Haymaker's Punch: Classic Switchel Recipe - Make a Refreshing Summer Drink | The Old Farmer's Almanac

Switchel Recipe (Haymaker's Punch)

how to make switchel,  Homemade energy drink switchel in a mason jar. top view apples and ginger and sweetener

Switchel, or haymaker’s punch, is a refreshing summer drink with plenty of health benefits.

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Make Your Own Refreshing Summertime Drink

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Switchel, also known as Haymaker’s Punch, is a refreshing drink with apple cider vinegar. It was how colonial farmers quenched their thirst in the hot, sunbaked fields—which is enough of an endorsement for me!

Switchel, a refreshing and ancient beverage, combines the goodness of ginger, apple cider vinegar, and sweeteners like molasses and maple syrup. Known for its hydrating properties, this tangy elixir boasts a unique flavor profile, making it a wholesome and natural alternative to sugary drinks. Enjoyed for centuries, switchel is a timeless, revitalizing choice.

This drink is also called Haymaker’s Punch because it was often drunk while haying—which is hard work under the hot summer sun!

What Is Switchel?

Switchel has a long history as a traditional drink with Colonial Americans. (Read about the history of Switchel.) It’s easy to make with just a few ingredients—apple cider vinegar, ginger, water, and a sweetener. 

Think of it as “Nature’s Gatorade.” It will give you an energizing electrolyte boost better than any pricey energy drink or soda. All the ingredients (except water, of course) are actually sources of the electrolyte potassium. Switchel is known as a health tonic that boosts the immune system, too (but don’t tell the kids it’s “healthy”). Apple cider vinegar even helps to detoxify your organs!

Its cold-weather cousin, Apple-Cider Tonic, is also known to keep your immune system running smoothly and can help keep you safe from those nasty winter colds. 

switchel, haymakers punch on a picnic table

We tested a few great Switchel recipes to see if they lived up to their old-fashioned fame… we are a huge fan! Try them for yourself!

Old-Fashioned Switchel Recipe

Here’s a classic Haymaker’s Punch recipe, which was unearthed from the archives of The Old Farmer’s Almanac:

  • 1 gallon water
  • 1 1/2 cups molasses
  • 1/3 cup apple cider vinegar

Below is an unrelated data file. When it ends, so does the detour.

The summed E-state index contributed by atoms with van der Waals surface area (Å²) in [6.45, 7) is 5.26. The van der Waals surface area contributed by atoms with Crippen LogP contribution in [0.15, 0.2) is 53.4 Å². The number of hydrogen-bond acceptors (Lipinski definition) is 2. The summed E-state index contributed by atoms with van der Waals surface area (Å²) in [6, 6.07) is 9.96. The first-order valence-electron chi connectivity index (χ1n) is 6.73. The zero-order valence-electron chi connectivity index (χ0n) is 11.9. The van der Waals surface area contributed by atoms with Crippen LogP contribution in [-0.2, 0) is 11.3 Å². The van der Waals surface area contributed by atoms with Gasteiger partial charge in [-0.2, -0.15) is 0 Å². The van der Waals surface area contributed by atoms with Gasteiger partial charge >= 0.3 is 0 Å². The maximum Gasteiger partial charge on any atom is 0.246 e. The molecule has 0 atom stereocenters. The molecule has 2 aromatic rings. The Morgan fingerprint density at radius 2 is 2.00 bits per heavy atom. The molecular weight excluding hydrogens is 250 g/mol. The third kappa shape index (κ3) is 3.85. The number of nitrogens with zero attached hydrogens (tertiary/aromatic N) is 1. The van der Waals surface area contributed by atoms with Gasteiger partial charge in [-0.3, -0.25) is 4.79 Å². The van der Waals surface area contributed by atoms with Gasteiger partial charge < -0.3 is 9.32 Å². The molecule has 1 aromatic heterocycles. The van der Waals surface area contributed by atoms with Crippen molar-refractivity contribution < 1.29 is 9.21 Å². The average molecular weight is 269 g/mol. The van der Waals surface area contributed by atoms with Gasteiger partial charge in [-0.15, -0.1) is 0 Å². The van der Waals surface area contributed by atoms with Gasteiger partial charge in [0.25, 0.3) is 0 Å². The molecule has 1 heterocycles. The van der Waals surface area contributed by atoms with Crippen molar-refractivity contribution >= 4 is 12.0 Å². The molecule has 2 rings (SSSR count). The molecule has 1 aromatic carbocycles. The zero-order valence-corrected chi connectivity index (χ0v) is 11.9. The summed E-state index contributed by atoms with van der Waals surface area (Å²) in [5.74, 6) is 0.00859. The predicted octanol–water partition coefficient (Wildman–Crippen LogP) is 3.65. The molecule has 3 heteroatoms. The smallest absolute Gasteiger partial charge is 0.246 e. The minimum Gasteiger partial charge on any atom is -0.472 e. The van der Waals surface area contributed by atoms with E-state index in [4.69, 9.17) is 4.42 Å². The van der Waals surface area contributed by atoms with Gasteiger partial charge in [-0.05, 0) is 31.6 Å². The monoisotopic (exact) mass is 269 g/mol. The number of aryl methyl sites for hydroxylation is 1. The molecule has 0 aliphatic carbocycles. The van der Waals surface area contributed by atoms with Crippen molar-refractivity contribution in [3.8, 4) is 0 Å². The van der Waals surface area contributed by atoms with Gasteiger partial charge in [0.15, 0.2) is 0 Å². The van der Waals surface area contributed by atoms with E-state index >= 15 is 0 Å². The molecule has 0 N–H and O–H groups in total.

• 1 tablespoon freshly grated ginger 

We like molasses, but you could replace it with maple syrup, honey, or another sweetener. You could cut back on the sweeteners, too. Find the right balance for you. Remember to start with less—as you can always add more. Switchel shouldn’t coat your mouth; it should taste refreshing. Another idea is to add a teaspoon of fresh lemon or lime juice for zing.

Switchel Recipe from an Almanac Reader

Here’s an alternative switchel recipe to try, courtesy of Dennis Miles, an Almanac Facebook fan and full-time blacksmith. He drinks his Haymaker’s Punch from a mid-19th century haymaker’s jug.

  • 1 gallon water
  • 2 cups raw or dark brown sugar
  • 1 cup molasses
  • 1 cup apple cider vinegar
  • 1 teaspoon ginger (fresh)

Serve in mason jars.

Switchel: A Refreshing Summer Drink

My friend Wendy and I decided to make a pitcher one summer’s day using our Almanac recipe.

Mmmm! Switchel is so refreshing and delicious! It tastes pleasantly tart and, surprisingly, not too sweet.

And, boy, is it drinkable—much more so than plain water. I’ll say that it did quench my thirst for water, but not for switchel. We drank half the pitcher!

woman holding a glass of switchel, a refreshing summer drink

You can make the switchel last longer or less sweet by adding more water or a bubbly seltzer. (My guess is it could turn into a cocktail drink, too.) 

Learn More

Learn more about the History of Switchel from the Almanac archives.

If you enjoyed switchel, try out our other refreshing drink recipes:

About The Author

Catherine Boeckmann

Catherine Boeckmann loves nature, stargazing, and gardening so it’s not surprising that she and The Old Farmer’s Almanac found each other. She leads digital content for the Almanac website, and is also a certified master gardener in the state of Indiana. Read More from Catherine Boeckmann

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